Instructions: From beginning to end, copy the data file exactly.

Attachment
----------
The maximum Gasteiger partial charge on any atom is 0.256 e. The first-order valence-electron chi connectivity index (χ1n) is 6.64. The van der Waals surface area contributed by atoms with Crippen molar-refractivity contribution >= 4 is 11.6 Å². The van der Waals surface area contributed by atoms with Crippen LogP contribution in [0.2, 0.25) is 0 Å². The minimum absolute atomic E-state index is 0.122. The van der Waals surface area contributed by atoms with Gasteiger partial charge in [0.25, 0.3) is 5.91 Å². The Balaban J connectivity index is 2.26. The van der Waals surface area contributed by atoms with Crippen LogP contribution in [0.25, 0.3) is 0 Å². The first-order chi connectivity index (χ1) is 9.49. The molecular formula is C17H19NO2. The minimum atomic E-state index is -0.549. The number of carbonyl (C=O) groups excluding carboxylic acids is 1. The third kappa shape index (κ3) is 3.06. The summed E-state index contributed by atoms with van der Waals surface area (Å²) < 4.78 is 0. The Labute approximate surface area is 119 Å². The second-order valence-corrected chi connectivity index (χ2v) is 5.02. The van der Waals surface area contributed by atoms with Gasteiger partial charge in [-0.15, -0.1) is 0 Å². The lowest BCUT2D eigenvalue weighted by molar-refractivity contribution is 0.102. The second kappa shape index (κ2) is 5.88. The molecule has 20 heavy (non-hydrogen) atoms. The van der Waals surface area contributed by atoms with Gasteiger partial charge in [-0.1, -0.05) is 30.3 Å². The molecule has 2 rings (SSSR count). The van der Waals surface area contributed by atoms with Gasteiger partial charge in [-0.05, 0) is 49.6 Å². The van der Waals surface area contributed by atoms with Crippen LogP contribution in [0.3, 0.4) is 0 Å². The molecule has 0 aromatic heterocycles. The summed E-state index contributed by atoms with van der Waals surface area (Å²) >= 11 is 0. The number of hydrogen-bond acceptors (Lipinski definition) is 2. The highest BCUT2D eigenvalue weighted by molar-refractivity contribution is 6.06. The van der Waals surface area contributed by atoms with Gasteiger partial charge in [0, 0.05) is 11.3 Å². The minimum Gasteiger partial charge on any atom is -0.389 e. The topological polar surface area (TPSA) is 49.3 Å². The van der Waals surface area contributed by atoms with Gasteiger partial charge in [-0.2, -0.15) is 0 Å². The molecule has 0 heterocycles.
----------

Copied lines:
The maximum Gasteiger partial charge on any atom is 0.256 e. The first-order valence-electron chi connectivity index (χ1n) is 6.64. The van der Waals surface area contributed by atoms with Crippen molar-refractivity contribution >= 4 is 11.6 Å². The van der Waals surface area contributed by atoms with Crippen LogP contribution in [0.2, 0.25) is 0 Å². The minimum absolute atomic E-state index is 0.122. The van der Waals surface area contributed by atoms with Gasteiger partial charge in [0.25, 0.3) is 5.91 Å². The Balaban J connectivity index is 2.26. The van der Waals surface area contributed by atoms with Crippen LogP contribution in [0.25, 0.3) is 0 Å². The first-order chi connectivity index (χ1) is 9.49. The molecular formula is C17H19NO2. The minimum atomic E-state index is -0.549. The number of carbonyl (C=O) groups excluding carboxylic acids is 1. The third kappa shape index (κ3) is 3.06. The summed E-state index contributed by atoms with van der Waals surface area (Å²) < 4.78 is 0. The Labute approximate surface area is 119 Å². The second-order valence-corrected chi connectivity index (χ2v) is 5.02. The van der Waals surface area contributed by atoms with Gasteiger partial charge in [-0.15, -0.1) is 0 Å². The lowest BCUT2D eigenvalue weighted by molar-refractivity contribution is 0.102. The second kappa shape index (κ2) is 5.88. The molecule has 20 heavy (non-hydrogen) atoms. The van der Waals surface area contributed by atoms with Gasteiger partial charge in [-0.1, -0.05) is 30.3 Å². The molecule has 2 rings (SSSR count). The van der Waals surface area contributed by atoms with Gasteiger partial charge in [-0.05, 0) is 49.6 Å². The van der Waals surface area contributed by atoms with Crippen LogP contribution in [0.3, 0.4) is 0 Å². The molecule has 0 aromatic heterocycles. The summed E-state index contributed by atoms with van der Waals surface area (Å²) >= 11 is 0. The number of hydrogen-bond acceptors (Lipinski definition) is 2. The highest BCUT2D eigenvalue weighted by molar-refractivity contribution is 6.06. The van der Waals surface area contributed by atoms with Gasteiger partial charge in [0, 0.05) is 11.3 Å². The minimum Gasteiger partial charge on any atom is -0.389 e. The topological polar surface area (TPSA) is 49.3 Å². The van der Waals surface area contributed by atoms with Gasteiger partial charge in [-0.2, -0.15) is 0 Å². The molecule has 0 heterocycles.